Devastating volar hand injuries with significant damage to the skin and soft tissues, pulley structures and fibro-osseous sheath, flexor tendons, and volar plates pose a major problem to the reconstructive hand surgeon. Despite advances in tendon handling, operative technique, and postoperative hand rehabilitation, patients who have undergone flexor tendon reconstruction are often plagued by chronic pain, stiffness, and decreased range of motion with resultant decreased ability to work and poor quality of life. In this article, we expand the technique of human composite flexor tendon allografts (CFTAs), pioneered by Dr E.E. Peacock, Jr, which consist of both the intrasynovial and extrasynovial flexor digitorum superficialis and flexor digitorum profundus tendons and their respective fibro-osseous sheath consisting of the digital pulley structures, periosteum, and volar plates procured from cadaveric donors with the use of modern tissue processing techniques.Methods
Human cadaveric CFTAs were procured and divided into 2 groups—unprocessed CFTAs and processed CFTAs, which are cleansed and sterilized to a sterility assurance level of 10−6. Physical length and width relationships as well as tensile strength and gliding resistance assessments were recorded pre-tissue and post-tissue processing. The histologic properties of the composite allografts were assessed before and after tissue processing.Results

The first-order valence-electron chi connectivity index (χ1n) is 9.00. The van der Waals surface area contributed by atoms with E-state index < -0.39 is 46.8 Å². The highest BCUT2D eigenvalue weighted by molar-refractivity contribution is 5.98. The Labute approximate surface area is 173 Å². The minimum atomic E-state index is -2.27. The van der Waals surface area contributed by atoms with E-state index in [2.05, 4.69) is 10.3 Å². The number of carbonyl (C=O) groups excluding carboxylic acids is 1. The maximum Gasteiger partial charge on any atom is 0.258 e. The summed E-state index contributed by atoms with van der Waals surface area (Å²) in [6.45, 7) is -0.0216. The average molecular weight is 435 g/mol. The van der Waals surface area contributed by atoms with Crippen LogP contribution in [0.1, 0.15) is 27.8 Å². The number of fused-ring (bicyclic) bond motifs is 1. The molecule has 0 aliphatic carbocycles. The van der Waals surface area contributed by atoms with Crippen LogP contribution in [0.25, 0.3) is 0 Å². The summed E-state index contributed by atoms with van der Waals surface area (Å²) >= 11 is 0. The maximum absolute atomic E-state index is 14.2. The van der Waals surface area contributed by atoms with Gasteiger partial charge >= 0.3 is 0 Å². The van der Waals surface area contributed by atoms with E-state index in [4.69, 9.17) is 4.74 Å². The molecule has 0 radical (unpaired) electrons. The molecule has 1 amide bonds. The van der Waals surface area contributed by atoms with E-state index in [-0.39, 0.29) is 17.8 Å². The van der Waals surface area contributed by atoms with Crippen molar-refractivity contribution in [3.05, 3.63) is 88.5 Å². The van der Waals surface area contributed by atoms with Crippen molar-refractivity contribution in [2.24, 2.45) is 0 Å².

There was no significant difference with respect to physical properties of the composite allografts before or after tissue processing. The processed composite allografts demonstrated equivalent maximum load to failure and elastic modulus compared to unprocessed tendons. The gliding resistance of the composite tendon allografts was not significantly different between the 2 groups.Conclusions
The use of CFTAs addresses the issues of adhesion formation and lack of suitable donor material by providing a source of intrasynovial tendon in its unaltered fibro-osseous sheath without donor morbidity. This approach represents an important step toward designing an ideal material for complex flexor tendon reconstruction, which takes advantage of an intrasynovial flexor tendon in its native fibro-osseous sheath without the need for additional donor morbidity using a construct which can be engineered to have minimal tissue reactivity, negligible potential for disease transmission, and improved tendon healing properties versus standard tendon allograft.